Old cars, they just don’t make them like they used to: Joe Reifer interview

Night photographer Joe Reifer interviewed by Laura Greb

1. Your photography is pretty unique in subject such as the broken down campers and cars in the junk yard. It's an interesting perspective, do you mind explaining it?

I primarily shoot at night with a focus on abandoned places. The junkyard work is part of a larger fascination with the Southern California desert, primarily the Mojave. The desert is a great preserver of once gleaming artifacts. And I love old cars -- they just don't make 'em like they used to.

2. What current projects are catching your interest? 

Later this summer I'll be featuring a new body of work from a really interesting historical location on my website. I've made two trips to the Mojave Preserve this year to photograph mining ruins.

I’m also gearing up to teach night photography workshops at an abandoned desert junkyard called Pearsonville with photographer Troy Paiva. The workshops feature 3 nights of shooting in an amazing location with hundreds of cars from the 50's, 60's, and 70's. During the daytime we go over lighting techniques, post-processing, and do critiques.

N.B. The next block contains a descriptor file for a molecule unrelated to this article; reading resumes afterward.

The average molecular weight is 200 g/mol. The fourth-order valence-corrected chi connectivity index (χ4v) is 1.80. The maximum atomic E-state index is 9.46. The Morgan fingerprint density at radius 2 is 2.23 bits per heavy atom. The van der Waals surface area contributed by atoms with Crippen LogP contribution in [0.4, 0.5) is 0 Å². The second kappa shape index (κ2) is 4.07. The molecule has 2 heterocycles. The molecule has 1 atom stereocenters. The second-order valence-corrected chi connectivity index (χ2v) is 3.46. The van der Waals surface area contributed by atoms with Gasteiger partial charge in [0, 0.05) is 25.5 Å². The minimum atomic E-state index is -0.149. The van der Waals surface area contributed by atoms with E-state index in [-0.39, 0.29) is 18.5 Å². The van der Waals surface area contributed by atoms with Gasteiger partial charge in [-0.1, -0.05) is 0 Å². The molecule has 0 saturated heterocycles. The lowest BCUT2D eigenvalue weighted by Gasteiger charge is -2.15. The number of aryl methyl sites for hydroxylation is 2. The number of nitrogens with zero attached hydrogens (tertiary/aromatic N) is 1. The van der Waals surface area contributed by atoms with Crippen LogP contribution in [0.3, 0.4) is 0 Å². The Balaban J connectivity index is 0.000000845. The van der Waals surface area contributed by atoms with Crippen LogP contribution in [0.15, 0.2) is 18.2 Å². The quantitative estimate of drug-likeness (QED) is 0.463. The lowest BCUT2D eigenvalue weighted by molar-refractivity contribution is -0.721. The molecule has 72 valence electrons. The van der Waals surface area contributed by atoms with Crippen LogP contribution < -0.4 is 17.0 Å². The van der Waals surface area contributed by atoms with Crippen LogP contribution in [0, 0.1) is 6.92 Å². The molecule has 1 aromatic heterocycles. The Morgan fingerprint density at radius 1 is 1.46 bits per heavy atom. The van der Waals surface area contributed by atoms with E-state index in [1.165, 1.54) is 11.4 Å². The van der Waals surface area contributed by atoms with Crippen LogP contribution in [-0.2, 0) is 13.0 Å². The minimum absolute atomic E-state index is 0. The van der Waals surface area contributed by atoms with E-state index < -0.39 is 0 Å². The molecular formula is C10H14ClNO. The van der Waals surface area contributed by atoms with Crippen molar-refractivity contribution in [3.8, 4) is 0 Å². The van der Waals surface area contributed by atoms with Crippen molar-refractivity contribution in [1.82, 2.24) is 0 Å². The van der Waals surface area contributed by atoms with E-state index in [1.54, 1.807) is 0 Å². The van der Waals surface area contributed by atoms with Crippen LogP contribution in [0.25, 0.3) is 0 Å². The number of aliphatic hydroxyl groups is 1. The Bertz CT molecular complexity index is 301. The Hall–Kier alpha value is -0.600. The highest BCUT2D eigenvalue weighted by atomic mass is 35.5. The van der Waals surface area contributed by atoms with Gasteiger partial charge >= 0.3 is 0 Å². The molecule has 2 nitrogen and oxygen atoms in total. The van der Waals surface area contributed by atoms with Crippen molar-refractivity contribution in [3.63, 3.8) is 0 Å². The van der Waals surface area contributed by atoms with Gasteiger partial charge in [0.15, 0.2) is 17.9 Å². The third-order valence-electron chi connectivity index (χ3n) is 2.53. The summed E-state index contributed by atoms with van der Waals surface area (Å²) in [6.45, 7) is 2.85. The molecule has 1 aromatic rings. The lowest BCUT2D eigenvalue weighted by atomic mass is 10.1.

3. Where has your work previously shown? 

I've primarily shown in local San Francisco venues and small West Coast galleries. I enjoy printing, and the process of editing and sequencing for a show. That being said, I'm pretty selective about where I show -- it has to be fun. For the last 5 years I've shown work at a unique venue called Lucky Ju Ju that is a combination pinball museum and art space.

4. Any current shows you're focusing on? 

This spring I had a couple of pieces in a group show in San Francisco, and at a gallery in Oregon. I'm hoping to put a small show together this fall, but I'm still working on the details. Most of my energy goes into shooting and displaying images online. The most important part of photography for me is the adventure of going to interesting places. Photographing at night is a way to document these journeys with a touch of the surreal.

5. How are you evolving and keeping creativity fresh in order to keep up with the industry changes?

I'm always researching new locations, and look forward to photographing during every full moon. I frequently visit my local library to check out photography books, and I'm inspired by a wide range of film and literature. I'm not concerned about my work fitting into any trends or industry changes -- these come and go. I have a strong drive to make work that excites me, and to keep learning and growing.

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